Largely overlooked in Raimi’s filmography when placed next to his Spider-Man and Evil Dead trilogies, Darkman deserves to be rediscovered, not least because it has everything you could want from one of his movies. There’s bloody violence, endearingly old-fashioned quips, and most importantly of all, a cameo from Bruce Campbell.

7. Iron Man (2008)

Marvel Studios

Regarded by casual observers as a distinctly B-tier character within the Marvel Comics before this movie adaptation arrived, Tony Stark emerged on the big screen as a force to be reckoned with for one crucial reason: Robert Downey Jr. The actor cemented his comeback with this blockbuster leading role, a casting coup so perfect that an entire cinematic universe was built off the back of it.

No, we don’t just mean in the sense that the success of this movie led to the Avengers and beyond. Through the actor’s snarky, sardonic attitude, he redefined the stereotypical superhero persona – and many of Marvel’s best loved characters on the page have been redesigned in his image when translated to the screen.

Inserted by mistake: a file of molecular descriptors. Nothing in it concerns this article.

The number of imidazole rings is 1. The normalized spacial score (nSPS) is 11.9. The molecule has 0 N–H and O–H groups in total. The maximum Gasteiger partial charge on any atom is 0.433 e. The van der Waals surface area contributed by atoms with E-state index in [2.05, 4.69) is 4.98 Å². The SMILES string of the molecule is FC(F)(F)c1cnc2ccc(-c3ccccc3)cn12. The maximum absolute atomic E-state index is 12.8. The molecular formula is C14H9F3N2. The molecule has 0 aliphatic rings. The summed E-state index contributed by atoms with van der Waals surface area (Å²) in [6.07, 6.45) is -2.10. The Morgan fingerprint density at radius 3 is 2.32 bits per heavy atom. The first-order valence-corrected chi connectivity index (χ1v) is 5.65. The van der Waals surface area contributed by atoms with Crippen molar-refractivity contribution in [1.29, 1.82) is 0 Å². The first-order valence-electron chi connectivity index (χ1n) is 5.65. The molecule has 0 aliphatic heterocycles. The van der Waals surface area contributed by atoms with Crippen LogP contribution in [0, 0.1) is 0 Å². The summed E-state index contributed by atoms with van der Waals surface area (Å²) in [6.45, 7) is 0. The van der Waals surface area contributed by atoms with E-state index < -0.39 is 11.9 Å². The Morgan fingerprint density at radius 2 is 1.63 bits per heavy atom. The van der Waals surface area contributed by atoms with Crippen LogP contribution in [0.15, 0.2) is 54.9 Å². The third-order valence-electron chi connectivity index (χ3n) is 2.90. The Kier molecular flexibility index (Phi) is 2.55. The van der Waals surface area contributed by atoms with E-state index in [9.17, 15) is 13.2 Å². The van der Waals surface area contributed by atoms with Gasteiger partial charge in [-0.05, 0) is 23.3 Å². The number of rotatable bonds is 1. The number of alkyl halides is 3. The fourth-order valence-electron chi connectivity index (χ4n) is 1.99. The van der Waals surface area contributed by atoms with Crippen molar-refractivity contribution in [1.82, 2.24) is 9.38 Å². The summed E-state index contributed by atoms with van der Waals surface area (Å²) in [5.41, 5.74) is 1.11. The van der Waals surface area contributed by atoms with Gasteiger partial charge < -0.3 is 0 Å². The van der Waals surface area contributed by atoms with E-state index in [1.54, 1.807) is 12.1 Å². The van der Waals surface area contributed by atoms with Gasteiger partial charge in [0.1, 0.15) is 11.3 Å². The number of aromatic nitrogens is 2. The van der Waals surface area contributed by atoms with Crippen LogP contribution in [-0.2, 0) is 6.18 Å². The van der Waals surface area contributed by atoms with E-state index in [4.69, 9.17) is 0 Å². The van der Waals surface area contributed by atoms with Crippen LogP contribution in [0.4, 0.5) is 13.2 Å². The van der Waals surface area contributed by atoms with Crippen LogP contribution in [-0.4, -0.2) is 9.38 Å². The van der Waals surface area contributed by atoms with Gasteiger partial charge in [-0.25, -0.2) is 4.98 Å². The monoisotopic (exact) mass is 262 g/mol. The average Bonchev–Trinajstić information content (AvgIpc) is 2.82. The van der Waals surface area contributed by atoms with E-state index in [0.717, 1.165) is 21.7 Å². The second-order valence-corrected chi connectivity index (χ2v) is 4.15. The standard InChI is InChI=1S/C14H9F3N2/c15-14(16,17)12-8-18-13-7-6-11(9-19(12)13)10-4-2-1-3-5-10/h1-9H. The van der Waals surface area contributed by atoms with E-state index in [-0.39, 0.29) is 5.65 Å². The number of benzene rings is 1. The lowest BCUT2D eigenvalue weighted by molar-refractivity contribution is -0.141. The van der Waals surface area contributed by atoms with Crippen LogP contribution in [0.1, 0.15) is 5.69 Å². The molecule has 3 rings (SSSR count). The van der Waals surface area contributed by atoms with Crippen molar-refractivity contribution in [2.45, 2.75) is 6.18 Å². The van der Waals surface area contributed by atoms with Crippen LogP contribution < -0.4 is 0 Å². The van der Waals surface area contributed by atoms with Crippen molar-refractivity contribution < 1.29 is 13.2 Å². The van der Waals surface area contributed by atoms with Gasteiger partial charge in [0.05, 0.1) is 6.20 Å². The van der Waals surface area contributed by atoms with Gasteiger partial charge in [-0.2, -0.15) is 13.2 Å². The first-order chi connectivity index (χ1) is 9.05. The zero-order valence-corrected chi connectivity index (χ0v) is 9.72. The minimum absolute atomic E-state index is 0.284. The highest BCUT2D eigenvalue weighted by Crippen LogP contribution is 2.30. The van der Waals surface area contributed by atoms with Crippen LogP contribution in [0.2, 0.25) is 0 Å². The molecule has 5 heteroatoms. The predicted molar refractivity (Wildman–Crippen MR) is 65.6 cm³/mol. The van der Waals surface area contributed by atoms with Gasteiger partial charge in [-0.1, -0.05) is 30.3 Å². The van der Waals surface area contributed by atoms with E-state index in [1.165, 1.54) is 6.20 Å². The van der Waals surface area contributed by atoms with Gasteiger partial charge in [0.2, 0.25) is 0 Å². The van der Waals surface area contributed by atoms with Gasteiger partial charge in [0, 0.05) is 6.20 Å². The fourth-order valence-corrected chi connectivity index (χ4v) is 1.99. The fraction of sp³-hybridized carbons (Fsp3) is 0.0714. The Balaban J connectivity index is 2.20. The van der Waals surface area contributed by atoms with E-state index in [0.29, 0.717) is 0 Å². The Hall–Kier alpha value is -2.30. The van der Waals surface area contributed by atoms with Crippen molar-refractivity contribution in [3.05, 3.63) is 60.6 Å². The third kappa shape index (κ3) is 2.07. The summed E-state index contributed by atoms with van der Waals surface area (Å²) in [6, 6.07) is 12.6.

6. X-Men: First Class (2011)

20th Century Pictures

Arriving just two years after another X-Men prequel which we can confirm will not feature in this list, First Class was the shot in the arm the franchise needed. This swinging sixties-set origin story for Charles Xavier and Magneto boasted two pitch-perfect turns from James McAvoy and Michael Fassbender, actors who captured the spirit of Patrick Stewart and Ian McKellen without simply imitating their performances.

Following up Kick-Ass, Matthew Vaughn also brought a new irreverent energy to the movie behind the camera too. It may be less bloody, but Fassbender’s take on Magneto ensured it wasn’t simply a safe retreat to family friendly territory.

5. Spider-Man (2002)

Sony Pictures

Long in development after years in copyright hell, Peter Parker’s first blockbuster live-action outing is as economical in its storytelling as an origin story can get. Yes, it takes 45 minutes before Peter dons his suit for the first time, but we’re not even ten minutes in before he’s bitten by a radioactive spider – Sam Raimi knew audiences weren’t flocking to blockbusters for exposition, and his take on this material flies like flipping through the pages of a comic book.

Directors ranging from James Cameron to David Fincher were tapped to make Spider-Man at different points, but the end result is distinctly Raimi. From the transformation montages, to Willem Dafoe’s monstrous Green Goblin, he keeps one foot in the campy horror genre at all times.

4. Unbreakable (2000)

Buena Vista Pictures

It took 17 years before it blossomed into a fully fledged cinematic universe, but even as a stand-alone effort, M. Night Shyamalan’s supernatural drama is about as striking as an origin story could get. Released just a year after The Sixth Sense made him the hottest new director in Hollywood, his follow-up initially bamboozled audiences by going bigger in scale, yet far quieter in temperament.